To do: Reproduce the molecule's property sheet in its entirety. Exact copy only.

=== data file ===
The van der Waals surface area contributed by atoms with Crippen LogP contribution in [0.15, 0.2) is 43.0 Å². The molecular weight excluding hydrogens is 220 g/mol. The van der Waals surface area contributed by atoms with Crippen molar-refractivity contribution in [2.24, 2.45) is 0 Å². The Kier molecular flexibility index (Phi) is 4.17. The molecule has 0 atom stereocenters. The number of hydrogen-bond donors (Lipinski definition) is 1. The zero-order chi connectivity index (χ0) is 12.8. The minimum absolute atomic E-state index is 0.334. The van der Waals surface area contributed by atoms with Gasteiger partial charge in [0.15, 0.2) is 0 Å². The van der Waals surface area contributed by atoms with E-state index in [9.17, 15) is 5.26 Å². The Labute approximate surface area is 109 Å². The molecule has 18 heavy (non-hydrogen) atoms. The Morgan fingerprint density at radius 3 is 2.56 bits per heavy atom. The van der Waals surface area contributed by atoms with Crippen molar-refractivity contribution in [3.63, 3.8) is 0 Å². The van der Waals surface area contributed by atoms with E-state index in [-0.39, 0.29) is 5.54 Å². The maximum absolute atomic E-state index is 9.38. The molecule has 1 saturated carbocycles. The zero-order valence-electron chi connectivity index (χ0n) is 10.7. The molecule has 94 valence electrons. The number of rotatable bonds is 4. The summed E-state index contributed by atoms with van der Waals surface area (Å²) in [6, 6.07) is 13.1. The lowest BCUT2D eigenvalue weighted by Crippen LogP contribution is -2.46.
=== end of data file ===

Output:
The van der Waals surface area contributed by atoms with Crippen LogP contribution in [0.15, 0.2) is 43.0 Å². The molecular weight excluding hydrogens is 220 g/mol. The van der Waals surface area contributed by atoms with Crippen molar-refractivity contribution in [2.24, 2.45) is 0 Å². The Kier molecular flexibility index (Phi) is 4.17. The molecule has 0 atom stereocenters. The number of hydrogen-bond donors (Lipinski definition) is 1. The zero-order chi connectivity index (χ0) is 12.8. The minimum absolute atomic E-state index is 0.334. The van der Waals surface area contributed by atoms with Gasteiger partial charge in [0.15, 0.2) is 0 Å². The van der Waals surface area contributed by atoms with E-state index in [9.17, 15) is 5.26 Å². The Labute approximate surface area is 109 Å². The molecule has 18 heavy (non-hydrogen) atoms. The Morgan fingerprint density at radius 3 is 2.56 bits per heavy atom. The van der Waals surface area contributed by atoms with Crippen molar-refractivity contribution in [3.63, 3.8) is 0 Å². The van der Waals surface area contributed by atoms with E-state index in [-0.39, 0.29) is 5.54 Å². The maximum absolute atomic E-state index is 9.38. The molecule has 1 saturated carbocycles. The zero-order valence-electron chi connectivity index (χ0n) is 10.7. The molecule has 94 valence electrons. The number of rotatable bonds is 4. The summed E-state index contributed by atoms with van der Waals surface area (Å²) in [6, 6.07) is 13.1. The lowest BCUT2D eigenvalue weighted by Crippen LogP contribution is -2.46.